“I can’t keep calm, I’m Italian,” read the man’s t-shirt as we got off our flight from London to Venice’s Marco Polo. I knew how he felt. Having spent much of the last six months at home watching and reading about the devastating impact of COVID-19 and the need to maintain social distance from others, taking a flight with no physical separation was slightly unsettling. Rows and rows of masked travelers were like something out of a movie. This will be old hat for many who have flown over the last six months, but for those like me who haven’t boarded a plane since early March, it requires a mental adjustment. I guess British Airways didn’t get the memo. I’d say the flight was 90% full. “It’s a very busy service,” the woman at the check-in desk told us beforehand.
The airport in London was quieter than usual. Our temperatures were checked by a machine we walked alongside and would barely have noticed if not for a sign. Like much traveling these days, there are pros and cons. Fewer people are nice, but proximity to fellow travelers is a little more unsettling. The dining experience – ordering from an app, wiping down our table, and sitting in a crowded restaurant – took us out of our comfort zone.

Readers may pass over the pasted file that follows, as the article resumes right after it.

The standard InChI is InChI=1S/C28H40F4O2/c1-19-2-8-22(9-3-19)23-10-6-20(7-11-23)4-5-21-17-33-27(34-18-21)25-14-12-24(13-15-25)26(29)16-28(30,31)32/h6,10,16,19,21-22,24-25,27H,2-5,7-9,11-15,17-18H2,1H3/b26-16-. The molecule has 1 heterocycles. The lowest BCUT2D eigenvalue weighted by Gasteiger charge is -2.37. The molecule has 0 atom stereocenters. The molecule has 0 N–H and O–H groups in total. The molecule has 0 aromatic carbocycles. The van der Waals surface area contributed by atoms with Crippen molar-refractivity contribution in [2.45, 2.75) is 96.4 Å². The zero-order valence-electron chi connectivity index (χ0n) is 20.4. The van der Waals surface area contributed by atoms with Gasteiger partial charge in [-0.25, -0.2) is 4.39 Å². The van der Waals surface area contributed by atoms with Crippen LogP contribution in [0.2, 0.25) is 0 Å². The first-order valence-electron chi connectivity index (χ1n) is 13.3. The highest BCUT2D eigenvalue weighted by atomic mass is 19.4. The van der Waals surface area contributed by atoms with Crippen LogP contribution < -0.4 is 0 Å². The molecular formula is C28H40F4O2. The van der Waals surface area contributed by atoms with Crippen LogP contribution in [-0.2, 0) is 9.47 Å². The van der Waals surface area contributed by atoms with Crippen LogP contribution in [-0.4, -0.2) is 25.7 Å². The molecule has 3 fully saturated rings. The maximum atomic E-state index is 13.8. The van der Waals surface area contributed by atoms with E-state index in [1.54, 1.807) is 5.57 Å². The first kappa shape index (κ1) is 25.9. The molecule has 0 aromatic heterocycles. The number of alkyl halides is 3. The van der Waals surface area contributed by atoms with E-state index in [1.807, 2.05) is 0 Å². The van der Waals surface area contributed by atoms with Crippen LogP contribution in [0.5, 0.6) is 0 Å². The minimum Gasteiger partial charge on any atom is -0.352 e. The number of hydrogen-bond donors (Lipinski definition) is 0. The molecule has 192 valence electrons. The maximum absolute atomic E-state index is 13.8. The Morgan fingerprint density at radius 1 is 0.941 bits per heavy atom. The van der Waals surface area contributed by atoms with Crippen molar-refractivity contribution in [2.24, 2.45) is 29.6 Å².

The scenic public water boat to the Lido from the airport was also a little uncomfortable. We were packed in like sardines. Thankfully, masks are required on public transport in Italy. As we know, things that were once average and commonplace, like taking public transport, now require mental agility and the ability to suppress suspicion and anxiety. The act of sitting next to someone, or passing through a busy street, has become unnerving.
Once arrived on the Lido, the hub of the Venice Film Festival. things began to click back into gear. Most hotels, restaurants, and bars are open and the atmosphere is convivial as usual. The eateries and watering holes were relatively busy last night and masks weren’t much on show: admittedly, it’s pretty hard to wear a mask when eating or drinking, and much of this is done alfresco here.